Using Pickets as Stable Anchors

TRAINING NOTEBOOK ❘ By Jeremy Rifflard

A steel picket is an underutilized tool for fire rescue. Rescuers can quickly place a picket anchor to tie back a vehicle to keep it from shifting (photo 1). A picket anchor is easy to set up for lowering or raising personnel or equipment in low-angle terrain. Pickets can be used outside of a structure to tie off a search rope. Picket anchors are often used along rivers to anchor swiftwater ferrying systems. In structural collapse, pickets are used to prevent emergency shoring from shifting (photo 2). When staffing is an issue, pickets can be used to hold trench panels. This will free personnel for other tasks.

A steel picket is three to four feet in length and one inch in diameter. Minimal training is needed to become familiar with picket installation. Pickets can be used individually or in a series for a stronger anchor (photo 3).

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Pickets usually have a pointed end aCutting Concrete Floorsnd a flattened end. They resemble a giant nail. Drive the pointed end into the ground by striking the flattened end with a sledgehammer or a flathead ax. Most injuries that occur with pickets happen when they are being driven into the ground. The sledgehammer grazes the flat end and continues downward, smashing into the hand of whoever is holding the picket. This can cause serious injury.

Photo 1 courtesy of Daniel Jodoin

(1) Photo 1 courtesy of Daniel Jodoin; photos 2-11 by author.

photos 2-11 by author
photos 2-11 by author
photos 2-11 by author

Two techniques to prevent hand injury are based on the same principle: Do not hold the picket with your hand. One technique is to use the claw end of two framing hammers on the picket (photo 4). The rescuers hold the hammer handle as normal. If the sledge misses the picket, it will strike the face of the hammers.

If you want to keep your hands at a greater distance, use a 10-foot-long webbing. At the center of the webbing, make a full round turn on the picket. Have rescuers hold the end of the webbing at opposing sides (photo 5). This will accomplish the same task while preventing injury.

Drive pickets into the ground two-thirds the length of the picket. An easy identifier for this length is to paint the picket a different color or add another type of marking at the two-thirds point.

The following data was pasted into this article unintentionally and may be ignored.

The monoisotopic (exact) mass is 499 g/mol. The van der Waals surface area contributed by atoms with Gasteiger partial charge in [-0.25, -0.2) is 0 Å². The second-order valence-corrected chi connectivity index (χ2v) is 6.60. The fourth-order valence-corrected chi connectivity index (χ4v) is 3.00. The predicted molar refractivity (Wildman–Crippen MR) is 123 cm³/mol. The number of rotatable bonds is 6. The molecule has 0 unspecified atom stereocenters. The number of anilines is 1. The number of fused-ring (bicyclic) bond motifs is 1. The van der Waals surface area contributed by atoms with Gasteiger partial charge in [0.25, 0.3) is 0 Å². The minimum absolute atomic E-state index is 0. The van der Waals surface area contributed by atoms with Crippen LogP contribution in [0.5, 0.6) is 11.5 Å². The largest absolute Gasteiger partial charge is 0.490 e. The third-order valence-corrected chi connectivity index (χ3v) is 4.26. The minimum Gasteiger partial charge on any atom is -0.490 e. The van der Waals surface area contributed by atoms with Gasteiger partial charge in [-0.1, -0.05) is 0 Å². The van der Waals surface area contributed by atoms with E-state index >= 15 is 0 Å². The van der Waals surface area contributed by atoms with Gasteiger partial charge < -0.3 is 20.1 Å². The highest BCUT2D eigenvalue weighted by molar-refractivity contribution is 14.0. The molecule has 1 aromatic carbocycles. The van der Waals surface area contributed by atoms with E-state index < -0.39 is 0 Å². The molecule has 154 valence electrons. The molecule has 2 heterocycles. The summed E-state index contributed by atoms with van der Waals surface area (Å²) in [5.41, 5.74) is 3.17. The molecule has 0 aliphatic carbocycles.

When you drive the picket into the ground, it should have about a 15° lean opposite from the pulling force. The boot method is a quick way to estimate 15°. Place the pointed end perpendicular to the ground near the heel of your boot. Lean the top end of the picket so it is over the toe end of your boot. This angle is about 15° (photo 6).

photos 2-11 by author
photos 2-11 by author
photos 2-11 by author
photos 2-11 by author
photos 2-11 by author
photos 2-11 by author
photos 2-11 by author

Depending on the type of soil, water saturation, whether the soil has been disturbed, and other factors, a single picket can hold between 300 and 700 pounds. For additional strength, rescuers can use two or three in a series. Based on various references, a series of one-to-one-to-one pickets could support weights between 1,000 and 2,000 pounds (photo 7). For additional strength, use a three-to-two-to-one system.

To create the one-to-one-to-one system, drive the first picket into the ground two-thirds of its length at a 15° angle away from the load. Lay the second picket on the ground. Install the second picket one picket length away from the first. Repeat this measurement to determine where you should install the third picket. Use a safe technique to drive all three pickets two-thirds of their length into the ground.

Use a 15-foot-long webbing to connect the top of the lead picket with the base of the next picket. Use a clove hitch on the lead picket and wrap until you cannot reach the following picket. Tie the excess of the web with a clove hitch. The webbing will be a little slack. In the center of the webbing, place an eight- to 16-inch length of one-inch polyvinylchloride (PVC) pipe. Spin the PVC to tension the webbing. When you reach the desired tightness, place a ½-inch-diameter rebar rod about 30 inches long in the PVC sleeve. Drive it into the ground at a 90° angle. This will hold the tension on the webbing. The rebar is not acting as an anchor picket (photos 8-10).

If you do not have the PVC rebar sleeve, you may struggle trying to turn a 30-inch length of rebar. One or both ends will want to contact the ground. If you choose this method, you will need to finesse the rod, moving it away from the ground as it turns. As the webbing tightens, verify that you are not abrasing the webbing with the roughness of the rebar. Repeat this process again for the rear pair of pickets. This will complete your one-to-one-to-one anchor.

There is a solid device on the market that connects the three pickets without the need for webbing (photo 11). Other devices associated with picket anchors are a picket impact driver and a picket puller. They are used for installing or removing the pickets.

Steel pickets are easy to install, and the picket is a versatile tool for firefighters and rescue technicians. Basic training is needed to install strong 1,000-pound anchor systems. Many situations may necessitate a secure anchor. Steel pickets may be your first choice for your next rescue operation.


Jeremy Rifflard is a captain with the Fort Lauderdale (FL) Fire Department. He is a rescue team manager on FL-TF2. Rifflard delivers technical rescue training to military responders through L2 Defense. He is the owner and program manager for TechnicalRescueTraining@Yahoo.com. He is the lead instructor for the Structural Collapse Technician program at Coral Springs Regional Institute of Public Safety.

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